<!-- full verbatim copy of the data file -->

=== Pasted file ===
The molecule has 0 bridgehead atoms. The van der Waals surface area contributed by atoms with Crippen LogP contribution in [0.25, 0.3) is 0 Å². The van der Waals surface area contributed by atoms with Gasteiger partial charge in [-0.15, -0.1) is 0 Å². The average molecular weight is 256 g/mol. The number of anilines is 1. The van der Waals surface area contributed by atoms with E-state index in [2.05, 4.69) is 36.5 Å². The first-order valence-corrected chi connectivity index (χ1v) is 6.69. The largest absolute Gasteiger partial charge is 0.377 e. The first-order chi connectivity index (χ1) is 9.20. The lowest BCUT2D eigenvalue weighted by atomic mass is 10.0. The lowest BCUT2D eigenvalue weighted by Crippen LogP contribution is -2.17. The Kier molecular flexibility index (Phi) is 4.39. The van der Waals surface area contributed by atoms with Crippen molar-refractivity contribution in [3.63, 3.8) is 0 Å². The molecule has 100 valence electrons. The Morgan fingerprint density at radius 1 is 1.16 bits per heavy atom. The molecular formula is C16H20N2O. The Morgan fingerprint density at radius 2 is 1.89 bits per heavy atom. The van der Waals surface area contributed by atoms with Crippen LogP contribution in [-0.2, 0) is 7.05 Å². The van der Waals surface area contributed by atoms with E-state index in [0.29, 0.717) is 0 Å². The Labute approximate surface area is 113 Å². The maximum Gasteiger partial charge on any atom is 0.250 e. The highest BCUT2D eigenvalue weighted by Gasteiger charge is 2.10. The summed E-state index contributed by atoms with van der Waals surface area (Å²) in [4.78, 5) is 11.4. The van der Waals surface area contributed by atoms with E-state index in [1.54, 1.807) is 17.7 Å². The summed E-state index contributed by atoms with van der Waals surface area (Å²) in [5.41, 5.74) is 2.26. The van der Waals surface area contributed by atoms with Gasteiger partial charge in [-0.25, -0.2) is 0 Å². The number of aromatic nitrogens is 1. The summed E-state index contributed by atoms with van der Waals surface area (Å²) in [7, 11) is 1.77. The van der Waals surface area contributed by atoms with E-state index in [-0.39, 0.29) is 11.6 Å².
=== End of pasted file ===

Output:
The molecule has 0 bridgehead atoms. The van der Waals surface area contributed by atoms with Crippen LogP contribution in [0.25, 0.3) is 0 Å². The van der Waals surface area contributed by atoms with Gasteiger partial charge in [-0.15, -0.1) is 0 Å². The average molecular weight is 256 g/mol. The number of anilines is 1. The van der Waals surface area contributed by atoms with E-state index in [2.05, 4.69) is 36.5 Å². The first-order valence-corrected chi connectivity index (χ1v) is 6.69. The largest absolute Gasteiger partial charge is 0.377 e. The first-order chi connectivity index (χ1) is 9.20. The lowest BCUT2D eigenvalue weighted by atomic mass is 10.0. The lowest BCUT2D eigenvalue weighted by Crippen LogP contribution is -2.17. The Kier molecular flexibility index (Phi) is 4.39. The van der Waals surface area contributed by atoms with Crippen molar-refractivity contribution in [3.63, 3.8) is 0 Å². The molecule has 100 valence electrons. The Morgan fingerprint density at radius 1 is 1.16 bits per heavy atom. The molecular formula is C16H20N2O. The Morgan fingerprint density at radius 2 is 1.89 bits per heavy atom. The van der Waals surface area contributed by atoms with Crippen LogP contribution in [-0.2, 0) is 7.05 Å². The van der Waals surface area contributed by atoms with E-state index in [0.29, 0.717) is 0 Å². The Labute approximate surface area is 113 Å². The maximum Gasteiger partial charge on any atom is 0.250 e. The highest BCUT2D eigenvalue weighted by Gasteiger charge is 2.10. The summed E-state index contributed by atoms with van der Waals surface area (Å²) in [4.78, 5) is 11.4. The van der Waals surface area contributed by atoms with E-state index in [1.54, 1.807) is 17.7 Å². The summed E-state index contributed by atoms with van der Waals surface area (Å²) in [5.41, 5.74) is 2.26. The van der Waals surface area contributed by atoms with Gasteiger partial charge in [-0.25, -0.2) is 0 Å². The number of aromatic nitrogens is 1. The summed E-state index contributed by atoms with van der Waals surface area (Å²) in [7, 11) is 1.77. The van der Waals surface area contributed by atoms with E-state index in [-0.39, 0.29) is 11.6 Å².